First, of course, this land emerged from the seas; and for eons upon eons was ruled by different organisms from giant reptiles to woolly mammoths. Closer to our time, the dominant, non-human plains animal was this fellow — the American Bison.

Sharing the plains with the bison were the various tribes of indigenous peoples. They used the trails that animals had made in their wanderings from food to water for that same purpose, but also to interact with other tribes.

The first Europeans to trample the Kansas plains were Spaniards led by Coronado searching for gold. The French trappers ventured onto the plains as well. In the 19th century wagon trains became common sights, and came to dominate plains travel for several decades.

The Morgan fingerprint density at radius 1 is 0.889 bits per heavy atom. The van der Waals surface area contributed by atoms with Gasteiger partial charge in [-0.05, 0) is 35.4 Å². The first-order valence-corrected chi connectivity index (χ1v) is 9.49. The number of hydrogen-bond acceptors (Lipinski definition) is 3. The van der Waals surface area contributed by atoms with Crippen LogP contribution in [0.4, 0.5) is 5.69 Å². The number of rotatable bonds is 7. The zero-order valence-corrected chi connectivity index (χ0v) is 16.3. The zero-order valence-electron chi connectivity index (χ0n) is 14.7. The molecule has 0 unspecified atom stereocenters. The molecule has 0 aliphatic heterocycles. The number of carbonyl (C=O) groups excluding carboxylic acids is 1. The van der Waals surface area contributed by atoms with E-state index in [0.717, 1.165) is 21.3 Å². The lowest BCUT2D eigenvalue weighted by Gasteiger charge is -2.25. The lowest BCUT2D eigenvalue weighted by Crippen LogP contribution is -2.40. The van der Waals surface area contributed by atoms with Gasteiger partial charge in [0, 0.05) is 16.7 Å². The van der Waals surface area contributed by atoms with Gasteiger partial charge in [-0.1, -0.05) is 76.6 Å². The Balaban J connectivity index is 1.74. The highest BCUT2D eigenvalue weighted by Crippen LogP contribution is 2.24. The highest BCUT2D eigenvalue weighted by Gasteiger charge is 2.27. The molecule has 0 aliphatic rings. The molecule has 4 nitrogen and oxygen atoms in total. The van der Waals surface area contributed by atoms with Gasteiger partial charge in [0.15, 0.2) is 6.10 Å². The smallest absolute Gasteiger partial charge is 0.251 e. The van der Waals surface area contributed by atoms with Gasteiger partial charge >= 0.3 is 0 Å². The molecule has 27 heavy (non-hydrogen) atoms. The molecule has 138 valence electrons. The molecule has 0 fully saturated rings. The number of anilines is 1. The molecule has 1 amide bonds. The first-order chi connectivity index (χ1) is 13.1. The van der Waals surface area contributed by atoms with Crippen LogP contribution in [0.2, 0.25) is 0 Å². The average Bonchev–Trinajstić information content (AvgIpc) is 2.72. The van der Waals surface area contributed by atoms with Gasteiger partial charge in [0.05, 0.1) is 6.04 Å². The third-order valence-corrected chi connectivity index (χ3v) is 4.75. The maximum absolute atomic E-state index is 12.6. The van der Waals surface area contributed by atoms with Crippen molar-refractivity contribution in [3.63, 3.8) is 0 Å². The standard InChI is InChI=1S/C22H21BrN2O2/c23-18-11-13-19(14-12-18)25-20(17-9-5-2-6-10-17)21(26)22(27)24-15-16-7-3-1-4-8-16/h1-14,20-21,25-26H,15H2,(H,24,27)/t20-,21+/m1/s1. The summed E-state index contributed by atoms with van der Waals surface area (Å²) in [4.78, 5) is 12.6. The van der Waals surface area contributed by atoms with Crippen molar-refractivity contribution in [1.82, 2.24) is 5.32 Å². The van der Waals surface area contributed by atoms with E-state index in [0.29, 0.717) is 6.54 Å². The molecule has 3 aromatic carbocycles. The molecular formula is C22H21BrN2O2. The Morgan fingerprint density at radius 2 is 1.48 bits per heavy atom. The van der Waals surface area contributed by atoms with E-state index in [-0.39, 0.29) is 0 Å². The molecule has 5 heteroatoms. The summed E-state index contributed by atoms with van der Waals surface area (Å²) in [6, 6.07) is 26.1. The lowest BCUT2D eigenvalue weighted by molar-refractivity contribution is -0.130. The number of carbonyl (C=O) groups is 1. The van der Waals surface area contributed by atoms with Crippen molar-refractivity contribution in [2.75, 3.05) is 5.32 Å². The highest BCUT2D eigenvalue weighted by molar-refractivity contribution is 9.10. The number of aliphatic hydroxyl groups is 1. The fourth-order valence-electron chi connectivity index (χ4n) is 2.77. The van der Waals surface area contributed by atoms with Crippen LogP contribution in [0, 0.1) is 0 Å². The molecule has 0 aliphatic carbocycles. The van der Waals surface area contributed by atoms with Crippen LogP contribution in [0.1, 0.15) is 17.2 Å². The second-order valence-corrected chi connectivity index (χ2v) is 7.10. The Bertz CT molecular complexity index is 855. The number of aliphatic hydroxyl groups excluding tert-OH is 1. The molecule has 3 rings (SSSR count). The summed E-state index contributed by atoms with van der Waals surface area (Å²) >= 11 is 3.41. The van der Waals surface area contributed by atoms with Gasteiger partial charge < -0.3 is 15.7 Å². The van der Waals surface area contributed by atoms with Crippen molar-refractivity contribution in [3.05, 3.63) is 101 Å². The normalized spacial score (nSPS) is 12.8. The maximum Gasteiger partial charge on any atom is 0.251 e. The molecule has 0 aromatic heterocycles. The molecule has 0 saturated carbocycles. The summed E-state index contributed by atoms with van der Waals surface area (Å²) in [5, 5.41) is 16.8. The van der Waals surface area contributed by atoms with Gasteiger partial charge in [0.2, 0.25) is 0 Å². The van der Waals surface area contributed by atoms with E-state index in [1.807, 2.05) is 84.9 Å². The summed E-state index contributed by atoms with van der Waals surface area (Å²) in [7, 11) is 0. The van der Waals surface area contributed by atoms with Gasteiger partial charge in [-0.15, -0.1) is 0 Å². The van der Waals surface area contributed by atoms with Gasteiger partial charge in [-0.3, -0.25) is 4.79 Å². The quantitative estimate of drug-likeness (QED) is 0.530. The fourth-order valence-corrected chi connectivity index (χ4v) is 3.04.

The 19th century also saw the rapid rise of the railroad, which dominated travel across the plains well into the mid-20th century. The railroad was elbowed out of dominance by highway transportation, which dominates until the present time.

In the latter half of the 20th century a movement grew to adapt unused rail corridors as multi-use trails leading to the National Rails-to-Trails Act. The bicyclist rides on the former Missouri-Pacific Railway in Shawnee County, Kansas.

Rail-trails were just a part of the increasing interest in linear parks and trails as desirable community assets. This couple strolls on a trail on a river levee in Lawrence, Douglas County, Kansas.